Flash Floods: What are they, and who is at Risk?
Updated: Jun 9
A flash flood is a localized flood characterized by a rapid onset. Most often the result of heavy precipitation, flash flooding occurs when the amount of water accumulating in an area surpasses the ground’s ability to absorb it. As the ground becomes oversaturated, surface water runs toward low ground, collecting both speed and debris as it makes its way. It is their sudden onset and swift currents that make flash floods especially dangerous and a risk that everyone should consider.
Flash flooding can occur anywhere, even in populated cities where the possibility is often overlooked. In fact, storms over urban areas can generate more severe flooding faster than in suburban or rural areas. This is because buildings, roads and other infrastructure in densely populated areas reduce the amount of rain that can be absorbed into the ground. The excess water becomes runoff that accumulates and can turn into a flash flood threat.
Areas located near mountains, hills, canyons and other steep land features are more susceptible to flash flooding. As water rushes downhill it quickly fills rivers, lakes and creeks beyond their capacity. It doesn’t take long for small trickles of water to transform into dangerous currents. In fact, according to the National Severe Storms Laboratory, a creek only six inches deep in a mountainous area can become a 10-foot-deep raging river in less than an hour if a storm lingers over an area too long.
Although less common, flash flooding can be triggered in other ways. Warm temperatures can turn snowpack into snowmelt, which can quickly turn into a flash flood hazard. Floating debris or ice jams can cause flooding upstream, but they can also cause flash flooding downstream if they are suddenly removed. Finally, the failure of manmade structures such as dams and levees, can leave entire cities underwater.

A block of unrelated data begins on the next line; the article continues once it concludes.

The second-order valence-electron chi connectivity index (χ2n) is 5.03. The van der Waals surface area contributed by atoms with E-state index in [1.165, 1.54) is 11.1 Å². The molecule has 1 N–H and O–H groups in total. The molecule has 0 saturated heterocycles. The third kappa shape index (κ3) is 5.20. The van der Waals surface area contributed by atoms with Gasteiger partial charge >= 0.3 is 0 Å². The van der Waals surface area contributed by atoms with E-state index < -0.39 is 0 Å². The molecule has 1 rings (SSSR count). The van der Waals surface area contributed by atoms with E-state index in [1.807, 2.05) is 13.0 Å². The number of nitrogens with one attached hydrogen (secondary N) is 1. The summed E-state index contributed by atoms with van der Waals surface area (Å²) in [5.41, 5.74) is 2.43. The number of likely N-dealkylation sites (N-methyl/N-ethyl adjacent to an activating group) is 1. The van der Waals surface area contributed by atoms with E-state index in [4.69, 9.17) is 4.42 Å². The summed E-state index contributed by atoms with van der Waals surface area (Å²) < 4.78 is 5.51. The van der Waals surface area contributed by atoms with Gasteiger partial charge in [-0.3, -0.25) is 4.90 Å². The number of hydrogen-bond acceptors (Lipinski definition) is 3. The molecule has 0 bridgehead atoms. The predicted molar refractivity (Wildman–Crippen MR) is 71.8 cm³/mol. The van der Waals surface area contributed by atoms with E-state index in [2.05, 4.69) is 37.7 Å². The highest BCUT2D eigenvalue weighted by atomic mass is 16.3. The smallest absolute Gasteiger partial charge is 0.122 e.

A recent dam collapse in Michigan triggered catastrophic flash flooding that forced thousands to evacuate and caused hundreds of millions of dollars in damage. The flooding ripped buildings off their foundations, twisted roads and bridges and destroyed practically everything in its path.
And most of us won’t soon forget the devastation Hurricane Katrina left behind. As the storm made its assault on the city of New Orleans, levee failures generated flash flooding so severe that, when all was said and done, nearly 80 percent of the city was engulfed in water.
While we don’t like thinking about them, disasters like these should serve as a reminder that flash flooding can present a threat any time of year. To be prepared, property owners should better understand their flood risk, and that flooding can happen anywhere. Flood preparedness resources available at DisasterSafety.org and IBHS.org provide a good place to start. Additionally, property owners should consider a flood insurance policy to help ensure they have the coverage for their property when disaster strikes.